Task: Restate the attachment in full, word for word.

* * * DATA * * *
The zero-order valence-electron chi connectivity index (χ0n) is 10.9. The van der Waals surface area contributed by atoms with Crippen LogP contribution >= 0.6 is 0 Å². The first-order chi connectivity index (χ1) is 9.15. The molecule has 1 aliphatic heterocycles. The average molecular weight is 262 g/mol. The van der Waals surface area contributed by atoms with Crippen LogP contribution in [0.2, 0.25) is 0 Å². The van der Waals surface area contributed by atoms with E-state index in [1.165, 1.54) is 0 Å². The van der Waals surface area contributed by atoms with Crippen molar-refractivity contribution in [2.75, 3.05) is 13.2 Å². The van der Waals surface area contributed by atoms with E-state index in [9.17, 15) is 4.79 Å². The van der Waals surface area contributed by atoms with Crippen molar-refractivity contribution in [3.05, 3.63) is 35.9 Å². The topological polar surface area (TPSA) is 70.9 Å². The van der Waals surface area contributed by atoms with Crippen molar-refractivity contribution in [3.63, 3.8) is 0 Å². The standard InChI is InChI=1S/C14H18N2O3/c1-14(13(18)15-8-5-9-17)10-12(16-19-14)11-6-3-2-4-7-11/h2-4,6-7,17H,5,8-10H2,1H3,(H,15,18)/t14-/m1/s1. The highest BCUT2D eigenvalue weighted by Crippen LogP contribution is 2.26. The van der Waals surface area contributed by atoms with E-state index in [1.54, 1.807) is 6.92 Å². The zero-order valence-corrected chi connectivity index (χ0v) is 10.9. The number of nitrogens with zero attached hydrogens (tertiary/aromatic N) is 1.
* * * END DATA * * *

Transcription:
The zero-order valence-electron chi connectivity index (χ0n) is 10.9. The van der Waals surface area contributed by atoms with Crippen LogP contribution >= 0.6 is 0 Å². The first-order chi connectivity index (χ1) is 9.15. The molecule has 1 aliphatic heterocycles. The average molecular weight is 262 g/mol. The van der Waals surface area contributed by atoms with Crippen LogP contribution in [0.2, 0.25) is 0 Å². The van der Waals surface area contributed by atoms with E-state index in [1.165, 1.54) is 0 Å². The van der Waals surface area contributed by atoms with Crippen molar-refractivity contribution in [2.75, 3.05) is 13.2 Å². The van der Waals surface area contributed by atoms with E-state index in [9.17, 15) is 4.79 Å². The van der Waals surface area contributed by atoms with Crippen molar-refractivity contribution in [3.05, 3.63) is 35.9 Å². The topological polar surface area (TPSA) is 70.9 Å². The van der Waals surface area contributed by atoms with Crippen molar-refractivity contribution in [3.63, 3.8) is 0 Å². The standard InChI is InChI=1S/C14H18N2O3/c1-14(13(18)15-8-5-9-17)10-12(16-19-14)11-6-3-2-4-7-11/h2-4,6-7,17H,5,8-10H2,1H3,(H,15,18)/t14-/m1/s1. The highest BCUT2D eigenvalue weighted by Crippen LogP contribution is 2.26. The van der Waals surface area contributed by atoms with E-state index in [1.54, 1.807) is 6.92 Å². The zero-order valence-corrected chi connectivity index (χ0v) is 10.9. The number of nitrogens with zero attached hydrogens (tertiary/aromatic N) is 1.